College of Engineering University of Wisconsin-Madison
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BME MONITOR: The Biomedical Engineering Department Newsletter

 

2007 Newsletter
Featured articles

Experiential learning: BME undergrad design competition stresses real-world challenges

Research may yield improved treatment of diseased lungs

Translational research: Medicine, hand-delivered

Translational research:
Ultrasound waves reflect tissue mechanics

Translational research: 'Balloon' effect:
Blocking aneurysms

Translational research: For ACL repair,
closing the 'gap'

Translational research: Fast, efficient MR imaging

Translational research: Seven new projects launched

Graduate student service award honors Corrine Bahr


Regular Features

Message from the chair

Faculty news:
David Beebe cited as pioneer of miniaturization

In memoriam:
Prof. Paul Bach-y-Rita

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BME Design Awards logo

Experiential learning:
BME undergrad design competition stresses real-world challenges

Decorative initial cap Part of a unique curriculum infused with real-world design opportunities, a new competition for BME under-graduate students places an even greater emphasis on applying their engineering knowledge to actual problems in biology and medicine.

The Tong Biomedical Engineering Student Design Awards reward BME undergraduate teams that design innovative solutions and develop outstanding prototypes. Their work addresses real challenges that University of Wisconsin medical and life sciences faculty and biomedical companies face and offer for the students to solve.

Alum Peter Tong, the contest sponsor, shown with two of the BME students who entered the competition


Alum Peter Tong (center) sponsored the competition to encourage BME undergrads to learn through developing clinically relevant, real-world design solutions.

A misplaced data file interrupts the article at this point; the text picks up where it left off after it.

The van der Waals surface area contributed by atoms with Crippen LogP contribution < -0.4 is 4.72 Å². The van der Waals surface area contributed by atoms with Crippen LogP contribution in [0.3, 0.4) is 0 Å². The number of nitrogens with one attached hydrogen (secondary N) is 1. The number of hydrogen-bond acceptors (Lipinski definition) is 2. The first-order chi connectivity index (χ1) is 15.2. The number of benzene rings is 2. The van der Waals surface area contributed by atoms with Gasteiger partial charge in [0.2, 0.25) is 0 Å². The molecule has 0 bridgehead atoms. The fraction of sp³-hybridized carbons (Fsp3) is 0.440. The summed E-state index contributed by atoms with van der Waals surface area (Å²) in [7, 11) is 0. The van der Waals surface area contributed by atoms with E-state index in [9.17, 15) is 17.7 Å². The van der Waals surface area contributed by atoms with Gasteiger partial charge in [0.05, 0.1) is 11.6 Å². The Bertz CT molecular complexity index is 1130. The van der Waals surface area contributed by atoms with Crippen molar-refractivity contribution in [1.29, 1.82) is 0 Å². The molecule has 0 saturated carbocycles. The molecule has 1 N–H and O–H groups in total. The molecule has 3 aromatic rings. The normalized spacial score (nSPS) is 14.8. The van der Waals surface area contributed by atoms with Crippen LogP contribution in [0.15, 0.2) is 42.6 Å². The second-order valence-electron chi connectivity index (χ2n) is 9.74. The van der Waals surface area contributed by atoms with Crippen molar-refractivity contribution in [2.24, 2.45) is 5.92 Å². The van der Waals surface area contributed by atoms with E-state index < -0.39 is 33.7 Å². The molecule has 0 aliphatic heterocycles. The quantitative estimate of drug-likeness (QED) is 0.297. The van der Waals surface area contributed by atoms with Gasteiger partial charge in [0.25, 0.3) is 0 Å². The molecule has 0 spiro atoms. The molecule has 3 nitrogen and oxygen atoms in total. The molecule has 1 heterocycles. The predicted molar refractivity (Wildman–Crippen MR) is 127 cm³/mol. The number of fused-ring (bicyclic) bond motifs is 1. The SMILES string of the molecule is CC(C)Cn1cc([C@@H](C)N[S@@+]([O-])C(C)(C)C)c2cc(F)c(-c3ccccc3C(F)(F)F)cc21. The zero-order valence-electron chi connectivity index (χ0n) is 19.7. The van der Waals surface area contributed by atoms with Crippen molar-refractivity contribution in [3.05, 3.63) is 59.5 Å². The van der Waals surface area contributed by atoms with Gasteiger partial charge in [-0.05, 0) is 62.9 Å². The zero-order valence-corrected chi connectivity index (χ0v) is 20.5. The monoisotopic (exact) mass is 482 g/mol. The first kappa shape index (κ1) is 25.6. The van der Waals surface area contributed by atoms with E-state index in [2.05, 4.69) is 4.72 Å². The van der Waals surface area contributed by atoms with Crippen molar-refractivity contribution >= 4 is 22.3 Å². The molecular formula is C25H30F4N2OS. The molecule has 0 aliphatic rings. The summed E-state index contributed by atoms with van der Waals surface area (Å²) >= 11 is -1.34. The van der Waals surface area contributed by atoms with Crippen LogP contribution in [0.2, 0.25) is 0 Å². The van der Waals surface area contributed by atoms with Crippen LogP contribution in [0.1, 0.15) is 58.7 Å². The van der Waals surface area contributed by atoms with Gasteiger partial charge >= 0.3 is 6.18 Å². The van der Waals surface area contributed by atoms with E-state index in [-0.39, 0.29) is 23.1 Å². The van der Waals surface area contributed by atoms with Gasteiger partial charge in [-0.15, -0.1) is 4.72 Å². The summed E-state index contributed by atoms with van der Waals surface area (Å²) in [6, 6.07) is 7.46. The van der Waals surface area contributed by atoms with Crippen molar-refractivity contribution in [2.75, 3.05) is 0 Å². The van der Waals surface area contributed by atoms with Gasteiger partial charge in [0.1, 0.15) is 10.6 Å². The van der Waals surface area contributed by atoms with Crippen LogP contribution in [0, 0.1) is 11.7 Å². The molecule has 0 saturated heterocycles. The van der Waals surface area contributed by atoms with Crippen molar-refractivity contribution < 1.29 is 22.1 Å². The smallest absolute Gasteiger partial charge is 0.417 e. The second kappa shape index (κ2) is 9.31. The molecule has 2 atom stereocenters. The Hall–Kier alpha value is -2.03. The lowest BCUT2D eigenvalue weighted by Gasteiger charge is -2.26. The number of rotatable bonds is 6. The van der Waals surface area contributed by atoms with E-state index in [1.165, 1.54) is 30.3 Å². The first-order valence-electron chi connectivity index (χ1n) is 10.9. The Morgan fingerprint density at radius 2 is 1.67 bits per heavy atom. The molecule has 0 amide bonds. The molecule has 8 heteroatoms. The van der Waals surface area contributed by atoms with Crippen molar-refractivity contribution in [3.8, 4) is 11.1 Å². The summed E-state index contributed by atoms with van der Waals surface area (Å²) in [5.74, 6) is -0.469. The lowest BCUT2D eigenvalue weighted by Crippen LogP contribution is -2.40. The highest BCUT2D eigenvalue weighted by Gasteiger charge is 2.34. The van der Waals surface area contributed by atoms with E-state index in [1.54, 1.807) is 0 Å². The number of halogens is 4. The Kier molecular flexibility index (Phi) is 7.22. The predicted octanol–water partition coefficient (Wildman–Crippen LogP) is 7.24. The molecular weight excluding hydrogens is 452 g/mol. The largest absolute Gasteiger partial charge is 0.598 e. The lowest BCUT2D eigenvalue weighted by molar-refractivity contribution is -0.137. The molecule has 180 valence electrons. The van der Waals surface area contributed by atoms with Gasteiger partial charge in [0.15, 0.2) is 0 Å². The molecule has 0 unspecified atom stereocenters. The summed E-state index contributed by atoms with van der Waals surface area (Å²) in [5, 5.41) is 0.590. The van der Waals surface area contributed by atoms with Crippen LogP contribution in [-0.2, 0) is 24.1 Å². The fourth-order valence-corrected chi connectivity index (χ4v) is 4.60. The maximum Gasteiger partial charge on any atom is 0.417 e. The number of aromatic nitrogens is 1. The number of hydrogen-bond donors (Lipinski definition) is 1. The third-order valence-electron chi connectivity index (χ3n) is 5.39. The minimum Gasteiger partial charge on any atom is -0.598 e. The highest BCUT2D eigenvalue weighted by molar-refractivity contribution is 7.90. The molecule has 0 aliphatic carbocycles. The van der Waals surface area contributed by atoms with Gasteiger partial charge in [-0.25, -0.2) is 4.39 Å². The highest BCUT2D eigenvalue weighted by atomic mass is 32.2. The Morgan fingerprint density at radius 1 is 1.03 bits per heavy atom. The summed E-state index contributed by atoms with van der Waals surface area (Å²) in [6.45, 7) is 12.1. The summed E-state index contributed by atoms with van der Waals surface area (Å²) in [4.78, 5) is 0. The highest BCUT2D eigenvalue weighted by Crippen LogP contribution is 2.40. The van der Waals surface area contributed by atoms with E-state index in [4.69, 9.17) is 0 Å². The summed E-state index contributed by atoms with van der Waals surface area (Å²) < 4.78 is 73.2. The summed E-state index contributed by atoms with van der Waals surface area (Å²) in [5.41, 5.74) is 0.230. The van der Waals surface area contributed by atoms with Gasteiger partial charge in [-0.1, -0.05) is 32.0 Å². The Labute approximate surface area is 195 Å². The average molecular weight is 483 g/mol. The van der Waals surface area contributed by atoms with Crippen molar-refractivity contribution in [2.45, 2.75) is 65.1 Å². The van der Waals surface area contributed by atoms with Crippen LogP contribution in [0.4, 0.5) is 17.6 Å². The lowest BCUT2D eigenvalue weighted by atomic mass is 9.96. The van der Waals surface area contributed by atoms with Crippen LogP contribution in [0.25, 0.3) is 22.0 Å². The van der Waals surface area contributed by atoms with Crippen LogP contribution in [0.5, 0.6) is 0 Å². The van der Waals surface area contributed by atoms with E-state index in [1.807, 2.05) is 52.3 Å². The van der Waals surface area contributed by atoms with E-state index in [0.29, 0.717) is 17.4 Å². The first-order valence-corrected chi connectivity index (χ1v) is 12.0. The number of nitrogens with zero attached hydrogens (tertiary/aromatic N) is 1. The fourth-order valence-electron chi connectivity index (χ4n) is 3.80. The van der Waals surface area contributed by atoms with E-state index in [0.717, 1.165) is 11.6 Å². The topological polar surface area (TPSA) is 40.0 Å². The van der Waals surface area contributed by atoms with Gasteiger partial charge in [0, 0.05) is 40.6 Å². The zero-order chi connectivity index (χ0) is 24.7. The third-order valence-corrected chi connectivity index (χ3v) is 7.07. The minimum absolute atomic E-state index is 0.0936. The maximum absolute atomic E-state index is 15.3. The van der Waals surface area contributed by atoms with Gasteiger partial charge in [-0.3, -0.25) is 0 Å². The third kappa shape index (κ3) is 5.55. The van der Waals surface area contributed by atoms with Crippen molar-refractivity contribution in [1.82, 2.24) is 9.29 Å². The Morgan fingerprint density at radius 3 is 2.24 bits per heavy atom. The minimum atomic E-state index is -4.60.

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Student participants in the Tong Biomedical Engineering Design competition

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Alum Peter Tong, the contest sponsor, shown with two of the BME students who entered the competition

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Student participants in the Tong Biomedical Engineering Design competition

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The inaugural competition took place May 4, when nearly 150 biomedical engineering students displayed posters and prototypes of medical devices and innovations that they designed and refined for a semester or more.These inventions—among them, a bioreactor for tissue engineering, a system for reliably calibrating a cardiovascular catheter to measure internal blood pressures, and coatings that may reduce infections from urinary catheter use—showcase student initiative, ingenuity and creativity.


Thank You, Judges!

Judges for the 2007 Tong Biomedical Engineering Design Competition:

Michael GaraDirector of Research Awards, Wallace H. Coulter Foundation

Leon JanssenRetired Executive, GE Healthcare

Barbara IsraelFounder, Member of the Board and CEO Emeritus, Platypus Technologies

Jean BrittainChief Scientist and Manager, Applied Science Lab, MR Body and Vascular Team, GE Healthcare

Jennifer BassettTechnical Account Manager, Thermo Fisher Scientific, Life Science Research Division

Matthew OglePresident and CEO, Lumen Biomedical

“The BME program itself has a heavy emphasis on getting students to really understand the problems they’re trying to solve—versus just coming up with a solution that may not work at all for the clinical environment,” says electrical and computer engineering alumnus Peter Tong, who via the Tong Family Foundation sponsors the competition.

A panel of six external judges evaluated the student designs and prototypes based on their technical merit, functionality, appearance and construction, and adherence to client requirements. One student team from each class—sophomore, junior and senior—received a Tong Biomedical Engineering Design Award (see box below).

In addition, a follow-up award provides funding and employment for up to two groups to further research, develop and protect their designs in collaboration with a biomedical engineering faculty member. “A prototype is probably one of the most essential tools for engineers to validate whether what they have in mind is practical,” says Tong. “Particularly for entrepreneurs, who are going to raise capital to do what will fulfill their dreams, if they have a feasible model, or a ‘good prototype,’ they probably will have a higher chance of raising the capital they need.”